Have you read the other versions?
That's a rhetorical question.
Note the difference in tone in the first three lines:
HEAR ME! We've heard of Danish heroes,
Ancient kings and the glory they cut
For themselves, swinging mighty swords!
Lo! we have listened to many a lay
Of the Spear-Danes' fame, their splendor of old,
Their mighty princes, and martial deeds!
Lo, praise of the Prowess of people-kings
of spear-armed Danes, in days long sped,
we have heard, and what honor the athelings won!
Yes, we have heard of the glory of the Spear-Danes' kings in
the old days—how the princes of that people did brave deeds.
So. the Spear-Danes in days gone by
and the kings who ruled them had courage and greatness.
We have heard of those princes' heroic campaigns.
Here's a longer passage:
Note how the diction influences the tone and meter of the translations.
Beowulf: an excerpt
285 Out from the marsh, from thefoot of misty
Hills and bogs, bearing God's hatred,
Grendelcame, hoping to kill
Anyone hecould trap on this trip to high Herot.
He moved quickly through thecloudy night,
290 Up from his swampland, sliding silently
Toward that gold-shining hall. He had visited Hrothgar's
Home before, knew the way—
But never, before nor after that night,
Found Herot defended so firmly, his reception
295 So harsh. Hejourneyed, forever joyless,
Straight to the door, then snapped it open,
Toreits iron fasteners with a touch
And rushed angrily over thethreshold.
Hestrode quickly across theinlaid
300 Floor, snarling and fierce: hiseyes
Gleamed in the darkness, burned with a gruesome
Light. Then hestopped, seeing the hall
Crowded with sleeping warriors, stuffed
With rows of young soldiers resting together,
305 And his heart laughted, herelished thesight,
Intended to tear thelifefrom those bodies
By morning: the monster's mind was hot
With thethought of food and thefeasting his belly
Would soon know. But fate, that night, intended
310 Grendel to gnaw the broken bones
Of his last human supper.
710 In off the moors, down through the mist brands,
God-cursed Grendelcame greedily loping.
The bane of therace of men roamed forth,
hunting for a prey in the high hall.
Under thecloud-murk he moved towards it
until it shone above him, a sheer keep
of fortified gold. Nor was that thefirst time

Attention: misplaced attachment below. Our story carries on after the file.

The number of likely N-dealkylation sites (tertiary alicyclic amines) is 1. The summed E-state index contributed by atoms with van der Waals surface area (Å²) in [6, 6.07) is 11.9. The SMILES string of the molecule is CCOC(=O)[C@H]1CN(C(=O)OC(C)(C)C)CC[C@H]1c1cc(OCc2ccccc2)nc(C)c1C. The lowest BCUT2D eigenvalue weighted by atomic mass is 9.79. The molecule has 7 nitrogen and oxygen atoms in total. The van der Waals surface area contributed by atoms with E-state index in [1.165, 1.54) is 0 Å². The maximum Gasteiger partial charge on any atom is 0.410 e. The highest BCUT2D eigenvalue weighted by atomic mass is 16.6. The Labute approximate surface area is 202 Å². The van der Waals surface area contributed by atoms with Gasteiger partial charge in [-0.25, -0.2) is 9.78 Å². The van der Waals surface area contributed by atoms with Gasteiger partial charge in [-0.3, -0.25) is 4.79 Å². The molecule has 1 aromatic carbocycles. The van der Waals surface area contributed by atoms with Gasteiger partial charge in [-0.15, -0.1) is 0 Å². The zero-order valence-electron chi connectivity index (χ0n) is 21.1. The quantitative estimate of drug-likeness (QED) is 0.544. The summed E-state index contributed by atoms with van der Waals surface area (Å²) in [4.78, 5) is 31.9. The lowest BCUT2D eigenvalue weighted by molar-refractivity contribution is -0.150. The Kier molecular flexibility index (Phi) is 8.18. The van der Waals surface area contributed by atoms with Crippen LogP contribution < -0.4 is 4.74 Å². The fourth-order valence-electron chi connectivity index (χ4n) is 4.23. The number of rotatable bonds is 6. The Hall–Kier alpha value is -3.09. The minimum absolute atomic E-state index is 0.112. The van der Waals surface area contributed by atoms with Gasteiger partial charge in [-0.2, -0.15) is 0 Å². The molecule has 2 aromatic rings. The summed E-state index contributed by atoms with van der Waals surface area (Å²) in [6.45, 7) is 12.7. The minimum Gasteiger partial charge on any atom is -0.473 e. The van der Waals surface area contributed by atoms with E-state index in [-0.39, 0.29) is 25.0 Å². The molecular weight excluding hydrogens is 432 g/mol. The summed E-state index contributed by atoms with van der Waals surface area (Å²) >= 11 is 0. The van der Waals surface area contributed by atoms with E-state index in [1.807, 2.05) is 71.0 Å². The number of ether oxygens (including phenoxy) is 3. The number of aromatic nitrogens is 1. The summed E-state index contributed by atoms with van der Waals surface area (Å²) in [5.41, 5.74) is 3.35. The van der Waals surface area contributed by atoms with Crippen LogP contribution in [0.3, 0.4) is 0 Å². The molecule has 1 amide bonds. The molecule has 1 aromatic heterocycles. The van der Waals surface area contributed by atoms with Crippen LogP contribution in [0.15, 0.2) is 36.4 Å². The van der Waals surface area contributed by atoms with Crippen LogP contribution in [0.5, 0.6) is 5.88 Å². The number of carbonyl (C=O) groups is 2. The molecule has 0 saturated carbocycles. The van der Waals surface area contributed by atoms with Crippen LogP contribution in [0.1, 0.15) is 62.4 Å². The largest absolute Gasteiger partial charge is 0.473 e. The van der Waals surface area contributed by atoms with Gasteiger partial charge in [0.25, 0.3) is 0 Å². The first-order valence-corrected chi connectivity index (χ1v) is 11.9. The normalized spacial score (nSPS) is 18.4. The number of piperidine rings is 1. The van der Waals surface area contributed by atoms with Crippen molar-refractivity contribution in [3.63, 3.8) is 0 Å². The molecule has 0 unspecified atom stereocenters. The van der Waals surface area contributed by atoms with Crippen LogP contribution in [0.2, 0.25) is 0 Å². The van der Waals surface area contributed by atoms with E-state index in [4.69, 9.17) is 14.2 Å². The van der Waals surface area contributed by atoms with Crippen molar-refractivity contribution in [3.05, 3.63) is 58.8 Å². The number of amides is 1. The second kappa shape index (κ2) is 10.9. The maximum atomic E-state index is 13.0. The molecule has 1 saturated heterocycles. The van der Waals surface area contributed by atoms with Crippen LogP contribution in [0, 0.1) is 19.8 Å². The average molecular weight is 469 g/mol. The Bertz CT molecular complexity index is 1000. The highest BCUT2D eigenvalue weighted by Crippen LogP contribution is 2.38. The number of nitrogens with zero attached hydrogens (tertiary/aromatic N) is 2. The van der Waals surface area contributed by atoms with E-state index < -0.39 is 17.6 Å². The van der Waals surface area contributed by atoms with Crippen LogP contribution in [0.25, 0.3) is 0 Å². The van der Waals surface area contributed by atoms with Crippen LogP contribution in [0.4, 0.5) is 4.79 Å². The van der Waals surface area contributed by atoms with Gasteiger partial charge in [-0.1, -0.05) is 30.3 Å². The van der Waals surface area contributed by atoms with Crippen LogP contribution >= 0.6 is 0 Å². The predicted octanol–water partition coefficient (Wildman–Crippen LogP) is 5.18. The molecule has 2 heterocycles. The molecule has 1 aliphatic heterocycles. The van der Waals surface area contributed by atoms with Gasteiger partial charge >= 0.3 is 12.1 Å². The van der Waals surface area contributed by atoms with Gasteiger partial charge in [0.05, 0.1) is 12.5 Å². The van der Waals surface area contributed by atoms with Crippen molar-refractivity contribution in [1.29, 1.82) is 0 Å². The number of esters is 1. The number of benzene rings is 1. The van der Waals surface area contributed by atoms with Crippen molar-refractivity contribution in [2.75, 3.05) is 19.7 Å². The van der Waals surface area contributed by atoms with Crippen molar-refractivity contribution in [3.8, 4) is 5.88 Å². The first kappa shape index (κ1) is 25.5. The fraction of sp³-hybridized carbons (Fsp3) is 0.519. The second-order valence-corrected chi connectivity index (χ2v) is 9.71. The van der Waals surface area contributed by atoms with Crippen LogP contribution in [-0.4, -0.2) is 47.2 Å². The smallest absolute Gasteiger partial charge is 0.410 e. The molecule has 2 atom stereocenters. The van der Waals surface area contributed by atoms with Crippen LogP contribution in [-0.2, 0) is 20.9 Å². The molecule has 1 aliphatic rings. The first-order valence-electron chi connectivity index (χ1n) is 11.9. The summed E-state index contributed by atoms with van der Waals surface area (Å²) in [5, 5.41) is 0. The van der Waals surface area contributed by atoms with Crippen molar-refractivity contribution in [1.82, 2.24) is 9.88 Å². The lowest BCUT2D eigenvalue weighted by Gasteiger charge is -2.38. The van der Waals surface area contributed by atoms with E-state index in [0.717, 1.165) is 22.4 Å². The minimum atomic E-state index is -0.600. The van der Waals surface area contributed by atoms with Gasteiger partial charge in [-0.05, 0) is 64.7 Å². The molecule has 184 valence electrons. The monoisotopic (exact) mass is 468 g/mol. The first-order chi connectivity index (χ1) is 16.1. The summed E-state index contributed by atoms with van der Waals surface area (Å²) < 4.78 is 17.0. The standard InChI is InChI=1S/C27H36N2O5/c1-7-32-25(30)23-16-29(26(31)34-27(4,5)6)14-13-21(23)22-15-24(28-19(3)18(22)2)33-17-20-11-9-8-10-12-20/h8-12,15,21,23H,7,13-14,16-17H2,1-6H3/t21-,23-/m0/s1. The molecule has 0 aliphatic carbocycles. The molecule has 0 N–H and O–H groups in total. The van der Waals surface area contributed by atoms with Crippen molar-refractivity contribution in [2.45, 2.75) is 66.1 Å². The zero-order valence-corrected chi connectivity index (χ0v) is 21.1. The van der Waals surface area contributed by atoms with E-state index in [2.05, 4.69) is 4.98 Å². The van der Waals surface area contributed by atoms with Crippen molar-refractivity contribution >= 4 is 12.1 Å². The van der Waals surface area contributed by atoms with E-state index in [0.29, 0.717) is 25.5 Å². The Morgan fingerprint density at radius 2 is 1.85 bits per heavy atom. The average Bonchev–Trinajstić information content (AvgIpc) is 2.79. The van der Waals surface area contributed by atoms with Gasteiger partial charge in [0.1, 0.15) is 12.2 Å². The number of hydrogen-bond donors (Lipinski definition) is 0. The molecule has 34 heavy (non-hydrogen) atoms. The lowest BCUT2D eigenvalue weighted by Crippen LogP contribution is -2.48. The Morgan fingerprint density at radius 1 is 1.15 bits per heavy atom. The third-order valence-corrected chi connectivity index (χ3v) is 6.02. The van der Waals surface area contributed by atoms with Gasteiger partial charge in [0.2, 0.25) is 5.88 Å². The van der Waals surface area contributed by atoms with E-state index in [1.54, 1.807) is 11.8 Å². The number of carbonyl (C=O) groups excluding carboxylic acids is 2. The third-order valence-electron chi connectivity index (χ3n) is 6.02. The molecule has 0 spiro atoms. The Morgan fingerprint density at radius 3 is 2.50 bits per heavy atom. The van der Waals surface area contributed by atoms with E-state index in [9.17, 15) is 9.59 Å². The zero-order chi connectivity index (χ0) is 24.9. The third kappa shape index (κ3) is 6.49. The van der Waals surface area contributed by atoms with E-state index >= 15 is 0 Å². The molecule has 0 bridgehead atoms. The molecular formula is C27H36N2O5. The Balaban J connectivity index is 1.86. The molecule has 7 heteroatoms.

he had scouted the grounds of Hrothgar's dwelling—
although never in his life, before or since,
did hefind harder fortune or hall-defenders.
720 Spurned and joyless, hejourneyed on ahead
and arrived at the bawn. Theiron-braced door
turned on its hinge when his hands touched it.
Then his rage boiled over, heripped open
the mouth of the building, maddening for blood,
pacing thelength of the patterned floor
with his loathsometread, while a baleful light,
flame morethan light, flared from hiseyes.
Hesaw many men in the mansion, sleeping,
a ranked company of kinsmen and warriors
730 quartered together. And his glee was demonic,
picturing the mayhem: before morning
he would rip lifefrom limb and devour them,
feed on their flesh; but his fatethat night
was dueto change, his days of ravening
had come to an end.
Here's a prose version (rather than verse):
(XI.) Then from the moor under the mist hills Grendel came walking,
wearing God's anger. The foul ravager thought to catch some one of
mankind there in the high hall. Under the clouds he moved until he could
see mostclearly the wine-hall, treasure house of men, shining with gold. That
was not the first time that he had sought Hrothgar's home. Never before or
sincein his life-days did hefind harder luck, hardier hall-thanes. Thecreature
deprived of joy came walking to the hall. Quickly the door gave way, fastened
with fire-forged bands, when he touched it with his hands. Driven by evil
desire, swollen with rage, hetoreit open, the hall's mouth. After that thefoe
at oncestepped onto theshining floor, advanced angrily. From hiseyescame
a light not fair, most like a flame. He saw many men in the hall, a band of
kinsmen all asleep together, a company of war-men. Then his heart laughed:
dreadful monster, he thought that before the day came he would divide the
lifefrom the body ofevery one of them, for there had cometo him a hope of
full-feasting. It was not his fatethat when that night was over heshould feast
on more of mankind.
Check out this passage in twelve different translations, including Heaney's.
ALSO READ THE INTRODUCTION TO THE HEANEY TRANSLATION.
Feel free to cite this blog or the Heaney intro in your essay DUE FRIDAY.
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